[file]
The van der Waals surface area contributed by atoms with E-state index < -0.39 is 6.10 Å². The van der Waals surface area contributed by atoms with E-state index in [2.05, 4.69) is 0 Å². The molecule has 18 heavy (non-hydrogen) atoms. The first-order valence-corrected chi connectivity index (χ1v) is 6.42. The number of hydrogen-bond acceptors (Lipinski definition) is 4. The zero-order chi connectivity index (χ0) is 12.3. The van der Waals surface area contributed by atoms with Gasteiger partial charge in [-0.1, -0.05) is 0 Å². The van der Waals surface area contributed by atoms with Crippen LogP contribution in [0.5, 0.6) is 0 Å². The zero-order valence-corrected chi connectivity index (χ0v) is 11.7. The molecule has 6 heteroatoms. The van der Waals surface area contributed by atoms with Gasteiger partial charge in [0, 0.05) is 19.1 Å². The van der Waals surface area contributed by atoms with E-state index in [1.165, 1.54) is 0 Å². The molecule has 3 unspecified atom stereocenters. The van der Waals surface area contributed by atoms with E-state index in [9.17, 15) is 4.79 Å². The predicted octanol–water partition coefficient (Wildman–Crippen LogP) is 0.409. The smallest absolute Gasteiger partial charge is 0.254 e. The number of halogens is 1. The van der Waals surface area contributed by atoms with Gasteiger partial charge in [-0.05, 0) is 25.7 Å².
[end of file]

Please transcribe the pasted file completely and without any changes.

The van der Waals surface area contributed by atoms with E-state index < -0.39 is 6.10 Å². The van der Waals surface area contributed by atoms with E-state index in [2.05, 4.69) is 0 Å². The molecule has 18 heavy (non-hydrogen) atoms. The first-order valence-corrected chi connectivity index (χ1v) is 6.42. The number of hydrogen-bond acceptors (Lipinski definition) is 4. The zero-order chi connectivity index (χ0) is 12.3. The van der Waals surface area contributed by atoms with Gasteiger partial charge in [-0.1, -0.05) is 0 Å². The van der Waals surface area contributed by atoms with Crippen LogP contribution in [0.5, 0.6) is 0 Å². The zero-order valence-corrected chi connectivity index (χ0v) is 11.7. The molecule has 6 heteroatoms. The van der Waals surface area contributed by atoms with Gasteiger partial charge in [0, 0.05) is 19.1 Å². The van der Waals surface area contributed by atoms with E-state index in [1.165, 1.54) is 0 Å². The molecule has 3 unspecified atom stereocenters. The van der Waals surface area contributed by atoms with E-state index in [9.17, 15) is 4.79 Å². The predicted octanol–water partition coefficient (Wildman–Crippen LogP) is 0.409. The smallest absolute Gasteiger partial charge is 0.254 e. The number of halogens is 1. The van der Waals surface area contributed by atoms with Gasteiger partial charge in [-0.05, 0) is 25.7 Å².